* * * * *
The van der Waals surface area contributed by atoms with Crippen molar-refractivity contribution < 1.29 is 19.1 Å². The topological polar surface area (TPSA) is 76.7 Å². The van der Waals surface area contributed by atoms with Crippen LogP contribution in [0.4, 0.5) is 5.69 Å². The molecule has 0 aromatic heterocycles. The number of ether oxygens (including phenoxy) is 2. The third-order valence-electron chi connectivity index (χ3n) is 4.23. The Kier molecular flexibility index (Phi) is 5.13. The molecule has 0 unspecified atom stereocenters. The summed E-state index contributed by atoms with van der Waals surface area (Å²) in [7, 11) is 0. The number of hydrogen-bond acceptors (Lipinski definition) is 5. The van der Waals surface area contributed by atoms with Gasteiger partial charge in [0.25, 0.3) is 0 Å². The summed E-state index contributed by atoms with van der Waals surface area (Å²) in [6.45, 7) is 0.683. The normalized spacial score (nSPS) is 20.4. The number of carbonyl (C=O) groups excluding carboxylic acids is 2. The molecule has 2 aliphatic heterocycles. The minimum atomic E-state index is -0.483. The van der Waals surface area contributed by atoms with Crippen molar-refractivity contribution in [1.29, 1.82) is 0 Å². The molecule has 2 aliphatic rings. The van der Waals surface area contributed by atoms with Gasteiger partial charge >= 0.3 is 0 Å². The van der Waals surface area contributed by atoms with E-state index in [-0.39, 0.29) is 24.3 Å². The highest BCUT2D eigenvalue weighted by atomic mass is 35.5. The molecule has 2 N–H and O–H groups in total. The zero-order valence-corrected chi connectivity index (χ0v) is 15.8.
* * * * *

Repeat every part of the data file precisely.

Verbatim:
The van der Waals surface area contributed by atoms with Crippen molar-refractivity contribution < 1.29 is 19.1 Å². The topological polar surface area (TPSA) is 76.7 Å². The van der Waals surface area contributed by atoms with Crippen LogP contribution in [0.4, 0.5) is 5.69 Å². The molecule has 0 aromatic heterocycles. The number of ether oxygens (including phenoxy) is 2. The third-order valence-electron chi connectivity index (χ3n) is 4.23. The Kier molecular flexibility index (Phi) is 5.13. The molecule has 0 unspecified atom stereocenters. The summed E-state index contributed by atoms with van der Waals surface area (Å²) in [7, 11) is 0. The number of hydrogen-bond acceptors (Lipinski definition) is 5. The van der Waals surface area contributed by atoms with Gasteiger partial charge in [0.25, 0.3) is 0 Å². The summed E-state index contributed by atoms with van der Waals surface area (Å²) in [6.45, 7) is 0.683. The normalized spacial score (nSPS) is 20.4. The number of carbonyl (C=O) groups excluding carboxylic acids is 2. The molecule has 2 aliphatic heterocycles. The minimum atomic E-state index is -0.483. The van der Waals surface area contributed by atoms with Crippen molar-refractivity contribution in [1.29, 1.82) is 0 Å². The molecule has 2 aliphatic rings. The van der Waals surface area contributed by atoms with Gasteiger partial charge >= 0.3 is 0 Å². The van der Waals surface area contributed by atoms with E-state index in [-0.39, 0.29) is 24.3 Å². The highest BCUT2D eigenvalue weighted by atomic mass is 35.5. The molecule has 2 N–H and O–H groups in total. The zero-order valence-corrected chi connectivity index (χ0v) is 15.8.